Computer Simulations

To calculate the adapted level of free phosphorylated CheY, we simulated the pathway using differential equations based on mass action kinetics. Rates and binding constants are taken from in vitro and in vivo experiments ( The mathematical model includes all known protein interactions among CheR, CheB, CheY, and CheZ. The adapted receptor activity is determined by the methylation level and consequently by the ratio between receptor-bound CheR and CheB, allowing us to omit all details of transient adaptation kinetics. The relation of phosphorylated CheY to the flagellar motor rotation bias follows from the experimentally determined motor response curve [44]. Our mathematical model reflects the experimentally observed robustness of the pathway output against concerted overexpression of all chemotaxis proteins but shows the expected sensitivity to independent variations in protein levels. Effects of translational noise on protein concentration has been simulated by Gaussian random variables with means given by the measured wild-type concentrations and a common standard deviation over mean of 0.05 to arrive at the experimentally observed cell-to-cell variations of the CW bias [7]. The strength of translational coupling constant was set to 25% of the mean translational efficiency to generate the rank list (Figure 4). The error bars in Figure 4 indicate the 95% confidence intervals for the standard deviation of the CW bias for a cell population of 105 individuals, resulting from data resampling using bootstrap. The influence of transcriptional noise or extrinsic noise on the gene order was not significant as both CheY-P level of our chemotaxis pathway model and experimentally measured CW rotation bias [7] are almost insensitive to increased transcriptional activity. The details of mathematical model are provided as supporting information (Text S1)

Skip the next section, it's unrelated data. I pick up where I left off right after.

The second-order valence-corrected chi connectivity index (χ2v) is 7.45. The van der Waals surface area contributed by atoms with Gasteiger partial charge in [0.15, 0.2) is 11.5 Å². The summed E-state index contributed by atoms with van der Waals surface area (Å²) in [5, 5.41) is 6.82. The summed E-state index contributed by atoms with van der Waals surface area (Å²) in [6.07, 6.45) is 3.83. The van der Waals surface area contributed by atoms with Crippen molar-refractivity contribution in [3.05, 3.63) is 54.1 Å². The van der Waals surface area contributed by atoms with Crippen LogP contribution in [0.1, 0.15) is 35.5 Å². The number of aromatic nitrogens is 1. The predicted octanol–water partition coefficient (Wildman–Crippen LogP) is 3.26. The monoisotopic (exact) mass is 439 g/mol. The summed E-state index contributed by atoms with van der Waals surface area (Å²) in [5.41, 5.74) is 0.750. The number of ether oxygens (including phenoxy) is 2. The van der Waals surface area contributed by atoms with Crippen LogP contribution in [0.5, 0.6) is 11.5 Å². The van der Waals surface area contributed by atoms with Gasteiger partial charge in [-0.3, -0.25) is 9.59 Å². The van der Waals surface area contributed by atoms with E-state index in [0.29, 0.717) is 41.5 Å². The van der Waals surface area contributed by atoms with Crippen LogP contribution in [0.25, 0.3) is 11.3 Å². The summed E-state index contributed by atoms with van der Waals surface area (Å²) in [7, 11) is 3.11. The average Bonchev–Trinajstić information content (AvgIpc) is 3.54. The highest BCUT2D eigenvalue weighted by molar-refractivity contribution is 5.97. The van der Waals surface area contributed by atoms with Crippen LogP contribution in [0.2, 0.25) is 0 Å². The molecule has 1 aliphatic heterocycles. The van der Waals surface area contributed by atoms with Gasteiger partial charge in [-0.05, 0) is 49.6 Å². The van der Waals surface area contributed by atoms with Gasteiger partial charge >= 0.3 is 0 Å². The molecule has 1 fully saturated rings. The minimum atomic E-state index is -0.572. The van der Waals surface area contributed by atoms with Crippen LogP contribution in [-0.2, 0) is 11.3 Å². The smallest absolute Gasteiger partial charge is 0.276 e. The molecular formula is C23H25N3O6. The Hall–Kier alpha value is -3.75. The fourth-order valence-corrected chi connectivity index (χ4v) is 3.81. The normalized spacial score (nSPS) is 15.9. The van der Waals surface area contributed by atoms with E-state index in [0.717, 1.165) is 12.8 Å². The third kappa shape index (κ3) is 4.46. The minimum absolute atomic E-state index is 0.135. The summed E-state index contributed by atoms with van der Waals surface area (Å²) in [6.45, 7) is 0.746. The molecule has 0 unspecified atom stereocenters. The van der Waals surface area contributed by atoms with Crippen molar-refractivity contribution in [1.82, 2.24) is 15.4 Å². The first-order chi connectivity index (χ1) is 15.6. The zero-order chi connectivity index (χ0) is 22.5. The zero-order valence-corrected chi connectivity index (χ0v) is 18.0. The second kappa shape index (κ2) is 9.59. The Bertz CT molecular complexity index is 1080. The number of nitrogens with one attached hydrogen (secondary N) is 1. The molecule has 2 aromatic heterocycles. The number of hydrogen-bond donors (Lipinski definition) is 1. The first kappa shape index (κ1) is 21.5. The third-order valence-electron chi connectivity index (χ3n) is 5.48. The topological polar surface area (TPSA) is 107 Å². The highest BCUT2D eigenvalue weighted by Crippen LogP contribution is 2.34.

Supporting Information

Figure S1.

Phylogenetic map of chemotaxis gene order in selected prokaryotes. Order of chemotaxis genes in selected prokaryotes was mapped on the phylogenetic tree, constructed as described in Materials and Methods. Receptor genes or mcp are indicated by m, cheA by A, cheB by B, and so on. A minus sign (−) indicates hypothetical protein of unknown function or protein unrelated to chemotaxis. Independent gene groups are separated by dots.

(0.44 MB PDF)

Figure S2.

Pairwise distances between the most frequently neighboring chemotaxis genes over 527 genomes. Distance between neighboring chemotaxis genes was defined as the number of nucleotides between the last nucleotide of the stop codon of the upstream gene and the first nucleotide of start codon of the downstream gene. Intergenic distances were determined as described in Materials and Methods, and plotted as histograms.

(0.47 MB PDF)

Figure S3.

Chemotactic selection for posttranscriptional coupling of CheY-YFP and CheZ-CFP at 10 µM IPTG induction. (A) Chemotaxis-driven spreading of VS104 [Δ(cheYcheZ)]/pVS88 cells on soft agar (swarm) plates. (B and C) Scatter plots of single-cell levels of CheY-YFP and CheZ-CFP in cells taken from the edge (B) and from the middle (C) of the spreading colony. Relative concentrations of fluorescent proteins in individual cells were determined using fluorescence microscopy as described in Materials and Methods. See description of Figure 3 in the main text for more details.

(0.62 MB PDF)

Table S1.

Terms used for identification of chemotaxis genes.

(0.07 MB DOC)

Table S2.

Pairwise occurrence of chemotaxis genes in 200 genomes containing cheZ.

(0.05 MB DOC)

Table S3.

Pairwise occurrence of chemotaxis genes in 327 genomes without cheZ.

(0.05 MB DOC)

Text S2.

List of identified chemotaxis genes.

(1.22 MB TXT)


We thank David Kentner for sharing constructs and assistance with cloning, and Simone Pröbstle for assistance with swarming experiments.

Author Contributions

The author(s) have made the following declarations about their contributions: Conceived and designed the experiments: VS. Performed the experiments: LL AM FSP. Analyzed the data: KB MK VS. Contributed reagents/materials/analysis tools: LL KB NV MK VS. Wrote the paper: MK VS. Designed the computational simulations: MK. Performed the computational simulations: KB MK. Designed the bioinformatics analysis: NV. Performed the bioinformatics analysis: NV DL.